JACKSONVILLE, Fla. - Gun shots rang out as Staff Sgt. Michael Klausing, a Security Forces (SF) member acting as an active shooter walked the halls of the 125th Fighter Wing (125FW) at Jacksonville Airport. This was the first of a series of active shooter scenarios that the 125FW plans on conducting to evaluate and reinforce training for real world events.
U.S. Air Force members of the 125th Fighter Wing conduct an active shooter exercise in the wing building in Jacksonville, Fla., on June 7, 2014. (U.S. Air Force Photo by Staff Sgt. Veuril McDavid)
"This was the small piece of the pie in the big picture of things" said Capt. Derrick Burks, the Anti-terrorism Officer for the wing. "It's going to get bigger".
At 8:30 a.m. Klausing exited a bathroom in the headquarters building of the 125FW, firing a training M16 rifle with blank rounds through the halls. Laura Yates, the director of the Family and Readiness Center whose office was across from the initial firing quickly locked her door and hid behind her desk. From there she called the base 911, which reported the incident to the SF squadron and other on-base emergency personnel.
"It really kind of hit home for me, more than I expected it to," Yates said.
The event lasted four minutes, and ended when SF Tech. Sgt. Andrew Pelton and SF Staff Sgt. Tony Camacho engaged the shooter and neutralized the simulated threat.
To make the experience more realistic, fake blood was placed on designated individuals to simulate three dead (one being the shooter) and seven injured in the event. Wing Inspection Team (WIT) members monitored the event and analyzed how individuals responded with the scenario. Their findings will be used to modify future training and prepare for possible incidents.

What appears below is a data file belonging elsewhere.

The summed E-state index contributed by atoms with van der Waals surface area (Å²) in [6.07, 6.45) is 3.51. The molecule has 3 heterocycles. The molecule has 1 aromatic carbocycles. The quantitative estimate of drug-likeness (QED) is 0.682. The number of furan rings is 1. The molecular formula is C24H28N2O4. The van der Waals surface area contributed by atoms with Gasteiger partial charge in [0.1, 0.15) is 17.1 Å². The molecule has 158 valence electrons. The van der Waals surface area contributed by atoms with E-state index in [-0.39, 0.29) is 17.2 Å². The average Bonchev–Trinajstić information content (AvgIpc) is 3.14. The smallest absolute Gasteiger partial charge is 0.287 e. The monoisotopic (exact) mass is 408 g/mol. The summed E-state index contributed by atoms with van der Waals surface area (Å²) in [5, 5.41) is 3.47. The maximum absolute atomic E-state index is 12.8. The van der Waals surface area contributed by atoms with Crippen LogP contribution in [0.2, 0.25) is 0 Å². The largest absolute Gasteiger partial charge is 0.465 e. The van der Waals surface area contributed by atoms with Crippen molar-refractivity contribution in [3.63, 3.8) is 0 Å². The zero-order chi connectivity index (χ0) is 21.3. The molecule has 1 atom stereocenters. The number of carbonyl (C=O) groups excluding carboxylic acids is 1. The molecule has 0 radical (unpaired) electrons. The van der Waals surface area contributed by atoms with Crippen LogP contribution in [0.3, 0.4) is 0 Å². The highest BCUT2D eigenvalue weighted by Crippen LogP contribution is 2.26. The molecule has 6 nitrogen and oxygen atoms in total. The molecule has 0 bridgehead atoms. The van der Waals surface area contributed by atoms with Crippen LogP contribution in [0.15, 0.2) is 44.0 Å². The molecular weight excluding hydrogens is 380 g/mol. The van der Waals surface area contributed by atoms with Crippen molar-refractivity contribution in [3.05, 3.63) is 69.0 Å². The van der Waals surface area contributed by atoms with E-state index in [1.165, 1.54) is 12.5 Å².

While medical members rushed to the scene to help with the wounded and deceased, command leadership and the public affairs department dealt with media and simulated family member inquiries on the incident. They must follow proper protocols as if this event had really happened, including holding a press conference where simulated media question the commander.
"I think the Wing took this seriously... and that behavior is contagious" said Burks, who put the event together.
Local civilian agencies, such as law enforcement and Emergency Medical Services aided the 125FW and used the opportunity to train their own personnel. Their participation in the event further added to the realism and authenticity of the training scenario.
The scenario went as planned and demonstrated how quickly such incidents can occur. The 125 FW has been trying new approaches to mandatory training, with the goal to reinforce information and conduct assessments by making exercises and training events as interactive and real as possible.
When real incidents occur, the natural "fight or flight" response kicks in. Instilling the correct actions is important to minimalize casualties. Through training like this, service members are better equipped to react correctly during a real world situation.
"You make good decisions, you make bad decisions but the worst decision is no decision... we forced people to make decisions in a very timely manner, simulating if their life was on the line. I think the benefits to that type of exercise are absolutely priceless," Burks said.
By U.S. Air Force Staff Sgt. Troy Anderson
Provided through DVIDS
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